Archive for May 2006
DaveScot over at the UncomonDesign blog recently embarrassed himself by posting an internet hoax as if it were true. Since it smeared the ACLU, I’m sure Dave didn’t see any value in checking the post for accuracy. RedSonja2000 enjoys the creation/evolution debate but that isn’t the focus of this blog. What I found interesting is DaveScot’s reply to one commentor who had remarked (in part):
I can never quite understand why forced prayer is so desirable. Certainly it pleases the person doing the forcing, but I can’t imagine that it would please God.
DaveScot replied: The problem is that a student can’t lead a voluntary prayer at a football game or graduation ceremony because just hearing it might offend some poor sensitive thing that has to endure the horror of listening to it. I say it’s too bad. Hearing isn’t saying. They can cover their ears, not bow their heads, keep their mouths shut, or whatever. The real crime is denying the students who DO want to participate in the prayer. Evidently they don’t have any rights. The constitution guarantees freedom of religion not freedom from religion. I suggest you read it if you don’t believe me.
DaveScot apparently would be quite pleased with forced prayer if the mean ole ACLU didn’t prevent it. It’s astonishing that he thinks God would be pleased with it. The fact that he immediately shut down debate right after he made his comment, though, seems to indicate a guilty conscience (and prevented RedSonja2000 from throwing her sword in the mix!)
If you are the slightest bit curious what life might be like if radical Right Wing gets a hold of the government, then this article will give you a window into their world:
Patrick Henry University, which in spite of its small size, supplies the largest numbers of interns to the White House, has just lost 5 professors. One was fired and the rest resigned due to the suffocating restrictions placed on their academic freedom. These guys are not raving Marxist liberals. They are deeply conservative Christians. But they were too liberal for the Christianists. This school focuses its mission on grooming people for government service.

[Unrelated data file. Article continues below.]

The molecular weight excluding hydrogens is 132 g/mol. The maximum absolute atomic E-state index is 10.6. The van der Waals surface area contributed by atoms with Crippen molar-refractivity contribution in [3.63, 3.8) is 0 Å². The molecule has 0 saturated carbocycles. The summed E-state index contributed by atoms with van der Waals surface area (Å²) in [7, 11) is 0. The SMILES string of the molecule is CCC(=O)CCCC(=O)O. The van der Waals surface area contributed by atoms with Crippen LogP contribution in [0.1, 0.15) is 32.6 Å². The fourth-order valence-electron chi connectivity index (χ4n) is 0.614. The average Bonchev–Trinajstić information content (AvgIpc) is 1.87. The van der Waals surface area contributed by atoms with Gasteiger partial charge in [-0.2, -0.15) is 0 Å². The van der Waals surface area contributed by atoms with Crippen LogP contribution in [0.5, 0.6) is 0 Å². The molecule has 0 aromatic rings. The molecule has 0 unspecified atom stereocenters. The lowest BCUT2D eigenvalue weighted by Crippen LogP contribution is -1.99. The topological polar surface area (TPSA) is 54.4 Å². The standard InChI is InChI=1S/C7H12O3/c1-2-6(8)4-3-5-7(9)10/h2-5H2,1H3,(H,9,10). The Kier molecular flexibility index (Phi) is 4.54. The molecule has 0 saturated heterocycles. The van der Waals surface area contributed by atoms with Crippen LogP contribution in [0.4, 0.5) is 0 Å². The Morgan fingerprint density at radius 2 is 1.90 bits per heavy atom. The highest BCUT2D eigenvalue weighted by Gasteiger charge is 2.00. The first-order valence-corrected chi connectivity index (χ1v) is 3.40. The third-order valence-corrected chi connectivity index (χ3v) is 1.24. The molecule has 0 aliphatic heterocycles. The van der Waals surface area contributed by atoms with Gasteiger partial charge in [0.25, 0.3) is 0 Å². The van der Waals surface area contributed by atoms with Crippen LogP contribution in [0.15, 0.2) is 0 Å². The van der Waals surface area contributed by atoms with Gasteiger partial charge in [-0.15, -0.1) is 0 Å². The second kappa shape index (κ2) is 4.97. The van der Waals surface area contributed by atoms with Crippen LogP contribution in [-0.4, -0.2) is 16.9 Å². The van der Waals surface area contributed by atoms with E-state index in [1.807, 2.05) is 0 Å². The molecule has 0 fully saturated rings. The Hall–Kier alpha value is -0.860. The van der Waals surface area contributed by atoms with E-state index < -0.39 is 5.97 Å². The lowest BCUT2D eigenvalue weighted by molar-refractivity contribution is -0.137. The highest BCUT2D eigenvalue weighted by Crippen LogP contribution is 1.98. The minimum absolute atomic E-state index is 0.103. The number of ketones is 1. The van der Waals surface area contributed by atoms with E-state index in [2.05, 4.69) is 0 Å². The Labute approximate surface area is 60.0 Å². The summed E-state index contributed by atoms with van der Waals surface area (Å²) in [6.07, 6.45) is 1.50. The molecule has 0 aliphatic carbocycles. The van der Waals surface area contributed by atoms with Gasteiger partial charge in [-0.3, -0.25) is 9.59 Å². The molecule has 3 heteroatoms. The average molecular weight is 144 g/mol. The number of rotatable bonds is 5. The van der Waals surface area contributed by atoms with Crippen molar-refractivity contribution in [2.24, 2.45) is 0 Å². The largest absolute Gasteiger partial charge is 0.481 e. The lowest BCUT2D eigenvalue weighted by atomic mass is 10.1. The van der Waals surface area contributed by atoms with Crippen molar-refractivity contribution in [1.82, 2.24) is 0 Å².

The student code of conduct includes punishable behaviors such as holding hands, drinking when not under the supervision of their parents, restrictions on movie viewing and strict curfews. They even keep an eye on which church you go to on Sunday. Not whether, which.
The article includes this astounding quote from Michael Ferris, the college president
It is a challenge to stand for both Christ and for liberty [but] you can be robustly for Christ and for liberty.
The statement drips with irony. The school, as described in the article is so suffocating and the strictures on conformity so rigidly enforced it makes sharia law sound like a free ride.
The idea of personal liberty is just new age, postmodern claptrap. Freedom is slavery.
Thanks to Andrew Sullivan at the Daily Dish for the tip.
Judge Moore & Co. are hot to post the 10 Commandments in government venues in order to perpetuate the falsehood that they have the force of law. I have yet to hear of a Christianist who wants to post the Sermon on the Mount. Certainly I have never heard of a movement to post The Golden Rule.
This article is a breath of Fresh Air:
Let’s post the Golden Rule
Before you go embracing my idea, understand: The Golden Rule is contrary to most teachings in most Christian churches and certainly in politics and business.
. . .
The Golden Rule is so simple that it can be learned in less than a minute. The major problem is that, like the Ten Commandments, it is not practiced in real life by the vast majority of people.
Do unto others as you would have them do unto you? What kind of Commie nonsense is that?
Haloscan commenting and trackback have been added to this blog.
This is from a little email newsletter that I get: WHAT’S NEW Robert L. Park Friday, 12 May 06 Washington, DC
1. PRAY FOR CONGRESS: IN EVERY WAR, BOTH SIDES PRAY FOR VICTORY.
Yesterday, the House passed a $513B defense authorization bill.
The bill included language allowing military chaplains to pray
“according to the dictates of the chaplain’s own conscience.”
Current rules call for nonsectarian prayers, or a moment of
silence, at mandatory public gatherings. Focus on the Family,
The Christian Coalition, and other evangelical Christian groups
had urged the President to issue an executive order guaranteeing
the right of chaplains to pray in the name of Jesus. When Bush
failed to act, Republicans on Armed Services added the provision
to the defense authorization bill. An amendment offered in
committee by Rep. Steve Israel (D-NY), calling on chaplains to
show “sensitivity, respect and tolerance for all faiths,” was
defeated on a party-line vote. Rules did not allow floor debate.
So much for respecting the religious sensibilities of our troops.